As for the cocking effort, we learned last time that the 72 has a longer barrel shroud (13-3/4 inches, compared to the 7-inch barrel on the pistol) that extends the lever used to cock the rifle, so I expected the cocking effort to drop off to about 20 lbs. When I measured it on my bathroom scale, it was more like 16 lbs., though some stiffness in the cocking linkage did make the needle spike up to 20 at times. I think this will smooth out as the rifle wears in.

Velocity
I think I learn as much when I chronograph an airgun as I do when shooting it for accuracy. The things I learn aren’t always what I expect, though, and today’s test demonstrates that.

RWS Hobby
I started the test shooting the 7-grain RWS Hobby wadcutter pellet. I like using Hobbys because not only are they very light and give high velocity numbers, but they’re also well-made and often quite accurate.

On the first string, I noticed something remarkable. I’m going to print the string here, so you can see what I saw:

Shot Vel
1     438
2    406
3    391
4    387
5    377
6    366
7    362
8    349

After shot 8, I stopped to evaluate the gun’s performance. Each shot was going slower than the last. The 72 is a spring-piston rifle, and it honked a bit when cocked. So, I deduced the piston seal was dry. I oiled the seal with a few drops of RWS Chamber Lube and then returned to the string.

9    414
10    399

The average for this string is 389 f.p.s., but a lot of the reason for that is because of the velocity loss. This rifle was just rebuilt. It came back to my friend Mac just a few weeks before he passed away, so he never shot it. Therefore, I’m the first person to shoot it since it was rebuilt. I’m breaking it in.

After the first string, I oiled the chamber, again, with about twice as much oil as I used before. This time, I shot 10 Hobbys at an average 427 f.p.s. The spread was from 399 to 449, so 50 f.p.s. Obviously, the rifle needed to be oiled. And notice that my original estimate of the expected velocity was too high.

Next, I tried deep-seating the pellets with the Air Venturi Pellet Pen and Pellet Seater. This gave an average velocity of 424 f.p.s. The spread went from 401 to 461, so a total of 60 f.p.s. From this, I have to deduce that deep-seating Hobby pellets does not accomplish anything.

H&N Finale Match Pistol
Next, I tested the rifle with H&N Finale Match Pistol pellets. Seated deep, these averaged 393 f.p.s. The spread went from 376 to 405, so 29 f.p.s. That’s a lot tighter than the Hobbys.

I tried these same pellets seated flush. This time they averaged 456 f.p.s. The spread went from 450 to 462, so just 12 f.p.s. They’re both faster and more consistent when seated flush with the breech (not pushed into the barrel by a pellet seater).

RWS R10 Match Pistol
The last pellet I tried was the RWS R10 Match Pistol pellets. These weigh 7 grains, just like the Hobbys. Seated deep, they averaged 395 f.p.s., with a spread from 365 to 414. A max spread of 49 f.p.s. Seated flush, they averaged 429 f.p.s., and the spread went from 404 to 446. That’s a total of 42 f.p.s. Again, the pellet went faster and the spread was tighter when it was seated flush with the breech.

Note the velocities
A couple days ago, someone asked me if I ever experienced a heavier pellet going faster and with more consistency than a lighter pellet in the same gun. This test demonstrates that phenomenon. The 7-grain Hobbys went an average 424-427 f.p.s., while the 7.56-grain H&N Finale Match Pistol pellets averaged 393-456 f.p.s. When seated flush, these were the fastest pellets in this test, as well as the heaviest pellets.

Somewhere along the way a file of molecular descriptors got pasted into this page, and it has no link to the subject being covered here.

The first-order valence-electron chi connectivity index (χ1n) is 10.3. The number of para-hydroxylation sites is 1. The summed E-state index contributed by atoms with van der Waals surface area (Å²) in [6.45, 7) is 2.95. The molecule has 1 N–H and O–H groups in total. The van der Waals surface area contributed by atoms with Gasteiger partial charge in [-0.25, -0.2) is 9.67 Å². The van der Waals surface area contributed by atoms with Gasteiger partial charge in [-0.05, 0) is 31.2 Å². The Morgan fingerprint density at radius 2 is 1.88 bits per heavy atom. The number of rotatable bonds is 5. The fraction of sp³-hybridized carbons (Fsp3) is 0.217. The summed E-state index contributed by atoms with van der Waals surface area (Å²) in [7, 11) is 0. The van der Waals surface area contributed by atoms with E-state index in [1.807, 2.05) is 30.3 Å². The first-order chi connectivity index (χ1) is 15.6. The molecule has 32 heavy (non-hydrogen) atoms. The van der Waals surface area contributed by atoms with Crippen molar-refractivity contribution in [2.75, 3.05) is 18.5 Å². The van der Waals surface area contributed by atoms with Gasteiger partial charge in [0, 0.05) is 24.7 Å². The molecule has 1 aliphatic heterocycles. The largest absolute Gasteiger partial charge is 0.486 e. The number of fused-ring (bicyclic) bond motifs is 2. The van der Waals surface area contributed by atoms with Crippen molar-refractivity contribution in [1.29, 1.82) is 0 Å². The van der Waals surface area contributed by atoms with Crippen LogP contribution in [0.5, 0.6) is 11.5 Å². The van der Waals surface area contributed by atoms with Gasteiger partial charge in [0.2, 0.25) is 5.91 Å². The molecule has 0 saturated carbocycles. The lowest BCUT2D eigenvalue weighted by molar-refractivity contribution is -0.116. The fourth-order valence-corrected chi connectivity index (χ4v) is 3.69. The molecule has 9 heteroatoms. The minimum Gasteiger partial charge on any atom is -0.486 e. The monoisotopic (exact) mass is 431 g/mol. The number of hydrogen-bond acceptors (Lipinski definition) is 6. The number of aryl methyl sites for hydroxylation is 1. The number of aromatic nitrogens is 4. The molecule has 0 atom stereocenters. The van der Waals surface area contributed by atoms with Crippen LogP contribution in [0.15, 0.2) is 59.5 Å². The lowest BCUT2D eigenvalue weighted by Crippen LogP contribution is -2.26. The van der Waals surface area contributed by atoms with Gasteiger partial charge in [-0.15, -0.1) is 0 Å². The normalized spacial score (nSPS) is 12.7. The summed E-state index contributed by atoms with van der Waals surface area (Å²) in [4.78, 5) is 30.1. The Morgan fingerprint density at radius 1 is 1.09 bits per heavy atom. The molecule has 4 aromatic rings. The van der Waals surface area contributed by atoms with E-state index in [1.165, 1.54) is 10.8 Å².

Firing behavior and cocking effort revisited
I told you the rifle squeaked when cocked. At the end of the test, it still squeaked — but less than before. Also, the cocking effort seems to have smoothed out a bit. I measured it, again, and this time the needle deflected from 16 lbs. up to between 18 and 19 lbs., but it was so close I can’t tell if there has been a real reduction or not.

The rifle fires dead-calm regardless of which pellet is loaded or how it’s loaded. But flush seating seems to be best, so that’s what I’ll do.

Trigger-pull
The 72 trigger is 2-stage, but not as crisp as I remember the trigger of my model 10 pistol. Stage 1 stops at stage 2, but then stage 2 has movement that can be felt. The net feeling is a trigger that has no second stage, though I know this one does and can feel it if I really try. The trigger breaks at 33 oz. consistently.

There’s a good reason for this trigger to be mushy. The linkage is very long because this is a pistol in a rifle stock. I looked for trigger adjustment instructions on the internet and couldn’t find any, so in the next report I’ll show you the trigger and describe how to adjust it in detail.

Impressions so far read more


Beeman HW 70A air pistol: Part 3

by Tom Gaylord, a.k.a. B.B. Pelletier

Part 1
Part 2

Beeman HW 70A air pistol
Beeman’s HW 70A breakbarrel spring pistol.

Today you get a twofer. Or at least it will be more than just one test, as I’m starting to test a second product with today’s accuracy test of the Beeman HW 70A pellet pistol. The other product I’m testing is the EyePal Master Kit for Rifles and Pistols. Because it did play a pivotal part in today’s test, let’s begin with it.

EyePal Master Kit for Rifles and Pistols
The EyePal is a soft patch that’s applied to prescription or safety glasses to provide an aperture for the sighting eye. This concept is close to a century old, and many of the veteran readers will remember the Merit adjustable iris that had a suction cup to attach to glasses. The Merit was adjustable, so the aperture you looked through was controlled by the user. The EyePal is not adjustable. In the Master Kit I’m evaluating, there’s one soft patch for handguns and another for rifles. They have different sized holes, and the handgun patch that I used in today’s test has the slightly larger hole. The lids on the boxes and the patches themselves are color-coded so you know what each one is.

EyePal Master Kit for Rifles and Pistols
The EyePal Master Kit contains an eyepatch for pistols and another for rifles.

EyePal Master Kit for Rifles and Pistols pistol patch